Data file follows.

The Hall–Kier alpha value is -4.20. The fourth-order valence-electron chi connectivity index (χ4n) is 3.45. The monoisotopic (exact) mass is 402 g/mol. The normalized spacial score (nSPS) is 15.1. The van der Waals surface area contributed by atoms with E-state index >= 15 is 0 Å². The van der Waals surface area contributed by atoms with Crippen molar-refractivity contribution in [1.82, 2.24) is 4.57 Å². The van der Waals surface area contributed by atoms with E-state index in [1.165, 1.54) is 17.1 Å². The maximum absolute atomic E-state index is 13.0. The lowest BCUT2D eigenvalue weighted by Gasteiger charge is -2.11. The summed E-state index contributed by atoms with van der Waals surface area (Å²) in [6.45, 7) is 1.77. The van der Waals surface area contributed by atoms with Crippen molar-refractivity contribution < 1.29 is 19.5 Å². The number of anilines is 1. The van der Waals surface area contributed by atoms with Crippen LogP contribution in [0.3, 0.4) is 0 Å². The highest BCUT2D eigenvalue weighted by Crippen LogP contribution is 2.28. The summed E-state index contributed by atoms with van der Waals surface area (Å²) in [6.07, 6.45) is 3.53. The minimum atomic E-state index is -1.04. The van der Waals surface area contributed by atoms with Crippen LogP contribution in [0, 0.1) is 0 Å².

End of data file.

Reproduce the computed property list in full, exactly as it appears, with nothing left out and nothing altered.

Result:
The Hall–Kier alpha value is -4.20. The fourth-order valence-electron chi connectivity index (χ4n) is 3.45. The monoisotopic (exact) mass is 402 g/mol. The normalized spacial score (nSPS) is 15.1. The van der Waals surface area contributed by atoms with E-state index >= 15 is 0 Å². The van der Waals surface area contributed by atoms with Crippen molar-refractivity contribution in [1.82, 2.24) is 4.57 Å². The van der Waals surface area contributed by atoms with E-state index in [1.165, 1.54) is 17.1 Å². The maximum absolute atomic E-state index is 13.0. The lowest BCUT2D eigenvalue weighted by Gasteiger charge is -2.11. The summed E-state index contributed by atoms with van der Waals surface area (Å²) in [6.45, 7) is 1.77. The van der Waals surface area contributed by atoms with Crippen molar-refractivity contribution < 1.29 is 19.5 Å². The number of anilines is 1. The van der Waals surface area contributed by atoms with Crippen LogP contribution in [0.3, 0.4) is 0 Å². The highest BCUT2D eigenvalue weighted by Crippen LogP contribution is 2.28. The summed E-state index contributed by atoms with van der Waals surface area (Å²) in [6.07, 6.45) is 3.53. The minimum atomic E-state index is -1.04. The van der Waals surface area contributed by atoms with Crippen LogP contribution in [0, 0.1) is 0 Å².